Our list is arranged in alphabetical order but you can find out how the aforementioned indexes rank these cities. Surely, we included only the most innovative/highest-ranked places.
1. Amsterdam, Netherlands
Dubbed as the European powerhouse, Amsterdam relies on bikes heavily. With 90% of families having at least one bike, Amsterdam plans to ban petrol/diesel cars and become the first zero-emission city by 2025. It also has smart power grids that allow people to store and return energy. Finally, Amsterdam monitors traffic and optimizes waste collection.
- IESE Cities in Motion Index, 2019: 3.
- Innovation Cities Index, 2019: 30.
2. Copenhagen, Denmark
It’s another city in Europe that aims to become a carbon-neutral area by 2025. Copenhagen features 40% of the residents who use bikes every day so it has a smart optimization system for bike routes. On top of that, the Copenhagen government is pretty successful in improving the quality of life and resident satisfaction.
- IESE Cities in Motion Index, 2019: 8.
- Innovation Cities Index, 2019: 47.
3. London, UK
Right now, London is a top-ranked global business hub. It attracts thousands of companies and entrepreneurs, from the most famous giants like Google or Facebook to bright startups. In addition, London wants to build an innovative transportation network. For example, locals started working on smart parking areas, electric cars, and bike-sharing services.
- IESE Cities in Motion Index, 2019: 1.
- Innovation Cities Index, 2019: 3.
4. Los Angeles, USA
Similar to other big cities, Los Angeles focuses on smart traffic management. In addition, it delivers better natural disaster preparedness and improved public safety services available through digital infrastructure, including apps and live channels. Los Angeles also has a better sanitation efficiency thanks to street sensors.
- IESE Cities in Motion Index, 2019: 16.
- Innovation Cities Index, 2019: 4.
5. New York, USA
Like London, New York attracts numerous businesses and owners who establish here new startups or continue developing famous companies. The city is STEM- and business-friendly but it also wants to be resident-friendly. New York builds sustainable ecosystems, tests gunshot detection technology, and promotes connected car ideas.
- IESE Cities in Motion Index, 2019: 2.
- Innovation Cities Index, 2019: 1.
6. Paris, France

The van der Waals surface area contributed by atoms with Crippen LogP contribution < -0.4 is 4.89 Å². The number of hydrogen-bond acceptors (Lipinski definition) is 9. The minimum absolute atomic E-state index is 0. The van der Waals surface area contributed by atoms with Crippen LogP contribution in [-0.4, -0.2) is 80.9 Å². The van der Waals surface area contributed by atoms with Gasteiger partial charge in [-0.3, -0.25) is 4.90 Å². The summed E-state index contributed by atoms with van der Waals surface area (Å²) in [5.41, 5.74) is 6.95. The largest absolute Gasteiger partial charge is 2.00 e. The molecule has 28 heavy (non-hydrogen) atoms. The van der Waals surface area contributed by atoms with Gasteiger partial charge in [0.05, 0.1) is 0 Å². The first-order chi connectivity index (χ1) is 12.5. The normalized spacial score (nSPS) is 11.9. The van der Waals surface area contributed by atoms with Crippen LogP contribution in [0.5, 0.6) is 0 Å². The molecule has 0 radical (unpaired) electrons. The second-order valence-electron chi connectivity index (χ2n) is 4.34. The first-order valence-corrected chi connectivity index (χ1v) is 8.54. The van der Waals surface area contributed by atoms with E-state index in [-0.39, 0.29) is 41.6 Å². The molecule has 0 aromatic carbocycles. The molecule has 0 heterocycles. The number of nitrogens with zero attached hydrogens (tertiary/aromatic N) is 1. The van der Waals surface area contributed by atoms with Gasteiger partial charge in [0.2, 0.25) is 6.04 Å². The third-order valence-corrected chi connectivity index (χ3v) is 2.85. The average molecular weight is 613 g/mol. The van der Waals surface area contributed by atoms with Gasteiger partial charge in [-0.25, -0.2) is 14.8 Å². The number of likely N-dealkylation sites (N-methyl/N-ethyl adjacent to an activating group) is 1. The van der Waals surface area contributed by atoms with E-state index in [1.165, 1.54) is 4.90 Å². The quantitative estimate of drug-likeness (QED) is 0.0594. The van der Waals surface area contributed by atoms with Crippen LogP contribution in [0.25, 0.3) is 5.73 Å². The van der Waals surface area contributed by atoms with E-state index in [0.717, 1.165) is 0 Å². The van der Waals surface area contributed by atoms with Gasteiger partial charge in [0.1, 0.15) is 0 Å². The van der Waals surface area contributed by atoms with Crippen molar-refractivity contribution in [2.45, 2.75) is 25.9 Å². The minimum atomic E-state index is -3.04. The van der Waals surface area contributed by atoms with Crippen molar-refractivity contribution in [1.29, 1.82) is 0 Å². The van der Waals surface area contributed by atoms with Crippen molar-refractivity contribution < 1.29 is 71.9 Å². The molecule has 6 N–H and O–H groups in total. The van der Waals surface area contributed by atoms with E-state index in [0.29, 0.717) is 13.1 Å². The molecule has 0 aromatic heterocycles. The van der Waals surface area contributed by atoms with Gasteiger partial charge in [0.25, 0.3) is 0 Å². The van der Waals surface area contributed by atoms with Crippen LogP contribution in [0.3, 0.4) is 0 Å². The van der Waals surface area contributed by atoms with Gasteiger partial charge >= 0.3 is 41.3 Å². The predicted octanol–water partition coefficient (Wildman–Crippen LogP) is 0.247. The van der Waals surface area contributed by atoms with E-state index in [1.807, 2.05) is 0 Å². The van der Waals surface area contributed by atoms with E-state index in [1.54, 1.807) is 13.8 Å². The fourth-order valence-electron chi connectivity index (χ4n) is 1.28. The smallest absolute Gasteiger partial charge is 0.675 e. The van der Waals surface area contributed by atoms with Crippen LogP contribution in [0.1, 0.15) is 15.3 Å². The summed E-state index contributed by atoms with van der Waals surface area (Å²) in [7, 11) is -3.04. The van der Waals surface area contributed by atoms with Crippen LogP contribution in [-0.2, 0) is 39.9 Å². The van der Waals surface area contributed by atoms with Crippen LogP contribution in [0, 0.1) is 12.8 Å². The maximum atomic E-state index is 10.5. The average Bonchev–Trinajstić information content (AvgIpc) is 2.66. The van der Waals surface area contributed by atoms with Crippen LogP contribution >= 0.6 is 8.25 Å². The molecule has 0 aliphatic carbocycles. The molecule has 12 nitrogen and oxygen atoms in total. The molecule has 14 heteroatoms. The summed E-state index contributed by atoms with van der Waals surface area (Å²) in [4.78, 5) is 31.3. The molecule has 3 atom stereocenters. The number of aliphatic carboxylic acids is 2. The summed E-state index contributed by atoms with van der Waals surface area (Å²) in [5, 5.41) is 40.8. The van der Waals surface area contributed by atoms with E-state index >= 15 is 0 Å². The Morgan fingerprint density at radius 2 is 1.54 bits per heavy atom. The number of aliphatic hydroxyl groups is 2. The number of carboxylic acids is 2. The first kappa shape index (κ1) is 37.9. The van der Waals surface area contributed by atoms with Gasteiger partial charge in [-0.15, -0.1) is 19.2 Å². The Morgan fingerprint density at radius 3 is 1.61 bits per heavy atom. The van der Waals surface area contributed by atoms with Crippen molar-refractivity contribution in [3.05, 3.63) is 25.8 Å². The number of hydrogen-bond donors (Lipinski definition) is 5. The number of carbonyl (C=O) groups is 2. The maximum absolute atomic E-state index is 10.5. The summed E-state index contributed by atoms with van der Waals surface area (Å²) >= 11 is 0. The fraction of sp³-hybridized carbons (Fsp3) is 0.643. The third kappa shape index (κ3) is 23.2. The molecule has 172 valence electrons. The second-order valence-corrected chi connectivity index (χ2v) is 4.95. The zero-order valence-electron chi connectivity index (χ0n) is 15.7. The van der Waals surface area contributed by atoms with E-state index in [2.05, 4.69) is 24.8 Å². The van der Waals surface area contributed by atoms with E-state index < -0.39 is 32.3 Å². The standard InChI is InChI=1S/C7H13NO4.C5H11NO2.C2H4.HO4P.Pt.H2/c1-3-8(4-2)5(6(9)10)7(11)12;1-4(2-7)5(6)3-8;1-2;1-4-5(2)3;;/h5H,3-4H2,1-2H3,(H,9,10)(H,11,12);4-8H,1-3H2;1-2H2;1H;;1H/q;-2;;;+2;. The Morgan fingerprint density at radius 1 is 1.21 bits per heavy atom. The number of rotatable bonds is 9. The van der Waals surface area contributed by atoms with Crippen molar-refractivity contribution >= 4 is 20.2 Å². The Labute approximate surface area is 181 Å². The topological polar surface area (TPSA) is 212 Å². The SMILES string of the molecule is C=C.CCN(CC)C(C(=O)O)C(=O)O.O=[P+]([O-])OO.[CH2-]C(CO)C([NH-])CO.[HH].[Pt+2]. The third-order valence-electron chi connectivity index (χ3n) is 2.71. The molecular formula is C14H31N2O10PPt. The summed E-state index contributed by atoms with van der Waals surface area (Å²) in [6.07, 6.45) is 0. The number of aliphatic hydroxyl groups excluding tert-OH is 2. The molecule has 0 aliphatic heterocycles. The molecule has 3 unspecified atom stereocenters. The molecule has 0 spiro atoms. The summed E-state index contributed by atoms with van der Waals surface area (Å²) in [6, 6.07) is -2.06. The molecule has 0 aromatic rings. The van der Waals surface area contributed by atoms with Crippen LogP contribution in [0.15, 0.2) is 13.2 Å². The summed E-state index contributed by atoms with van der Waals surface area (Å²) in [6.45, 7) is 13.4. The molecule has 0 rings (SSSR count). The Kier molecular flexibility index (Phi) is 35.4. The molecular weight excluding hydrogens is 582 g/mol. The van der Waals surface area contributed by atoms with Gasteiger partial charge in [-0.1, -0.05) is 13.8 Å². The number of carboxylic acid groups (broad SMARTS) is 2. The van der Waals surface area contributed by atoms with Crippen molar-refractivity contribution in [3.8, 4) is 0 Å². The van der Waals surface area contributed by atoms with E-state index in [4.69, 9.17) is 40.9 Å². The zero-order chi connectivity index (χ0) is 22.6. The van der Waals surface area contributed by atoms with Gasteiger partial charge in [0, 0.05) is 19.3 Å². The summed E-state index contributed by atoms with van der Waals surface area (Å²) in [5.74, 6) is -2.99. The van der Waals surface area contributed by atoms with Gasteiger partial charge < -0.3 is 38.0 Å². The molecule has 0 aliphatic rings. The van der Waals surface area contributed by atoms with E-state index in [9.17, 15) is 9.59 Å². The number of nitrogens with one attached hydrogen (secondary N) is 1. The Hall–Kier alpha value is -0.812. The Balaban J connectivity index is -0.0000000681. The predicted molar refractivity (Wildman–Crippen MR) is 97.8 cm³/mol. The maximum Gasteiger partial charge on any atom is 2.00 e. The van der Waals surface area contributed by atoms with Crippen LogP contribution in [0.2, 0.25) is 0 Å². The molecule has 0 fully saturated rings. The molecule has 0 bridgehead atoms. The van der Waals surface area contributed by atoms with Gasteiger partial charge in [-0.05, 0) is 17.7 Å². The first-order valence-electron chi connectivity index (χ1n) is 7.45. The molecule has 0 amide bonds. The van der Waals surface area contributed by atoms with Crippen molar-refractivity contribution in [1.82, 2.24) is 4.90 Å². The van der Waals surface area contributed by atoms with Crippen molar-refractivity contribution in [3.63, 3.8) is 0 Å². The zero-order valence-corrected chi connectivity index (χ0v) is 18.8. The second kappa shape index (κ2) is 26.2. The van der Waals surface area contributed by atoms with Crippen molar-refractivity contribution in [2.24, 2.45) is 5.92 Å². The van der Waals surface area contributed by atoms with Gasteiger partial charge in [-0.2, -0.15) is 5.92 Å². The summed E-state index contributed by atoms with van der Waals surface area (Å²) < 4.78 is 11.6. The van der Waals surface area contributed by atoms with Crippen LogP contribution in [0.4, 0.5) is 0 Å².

Competing with London, Paris wants to become the largest financial hub in Europe, at least. It attracts talents from the entire region. To retain residents, the city develops green transportation systems, using bikes and electric vehicles. The next plans include the city-wide autonomous subway system, for example.
- IESE Cities in Motion Index, 2019: 4.
- Innovation Cities Index, 2019: 6.
7. Reykjavik, Iceland
Don’t underestimate this exotic cold city just because it can’t compete with business hubs. Instead, the government cares about people and the environment a lot. For instance, almost 100% of the local electricity comes from geothermal and hydroelectric plants. Yes, you should know this story about heated sidewalks that eliminate the problem of ice.
- IESE Cities in Motion Index, 2019: 5.
- Innovation Cities Index, 2019: 292.
8. Seoul, South Korea
In accordance with the traditional understanding of smart cities, Seoul relies on IoT sensors heavily. Street devices gather information about pollution, traffic, and resident activity. Moreover, through the network, Seoul plans to provide this information to people so everybody can find out the current city conditions.
- IESE Cities in Motion Index, 2019: 12.
- Innovation Cities Index, 2019: 14.
9. Singapore, Singapore
Singapore is one of the safest and cleanest urban areas. The government invests insane sums into the development of financial ecosystems, business incubators, and startups. Its focus areas include innovative engineering, digital services, advanced healthcare, and sustainability. Robots in hospitals, vertical gardens, and digitalization – that’s Singapore.
- IESE Cities in Motion Index, 2019: 7.
- Innovation Cities Index, 2019: 5.
10. Tokyo, Japan
Japan is a famous center of high technology. Specifically, Tokyo is a worldwide hub for robotics and 3D manufacturing. It also has one of the highest levels of labor productivity. Tokyo leverages IoT features to enhance public services and industries. Needless to say that the city has successful projects in areas of traffic optimization and digital payments.
- IESE Cities in Motion Index, 2019: 6.
- Innovation Cities Index, 2019: 2.
Where Are We Going?
Today, even the most developed smart cities like London or New York haven’t realized the full potential. There are dozens of directions in which they can develop further, from public safety to traffic optimization to environmental protection. Based on IoT systems, smart cities should also work on other solutions. Undoubtedly, the future is bright!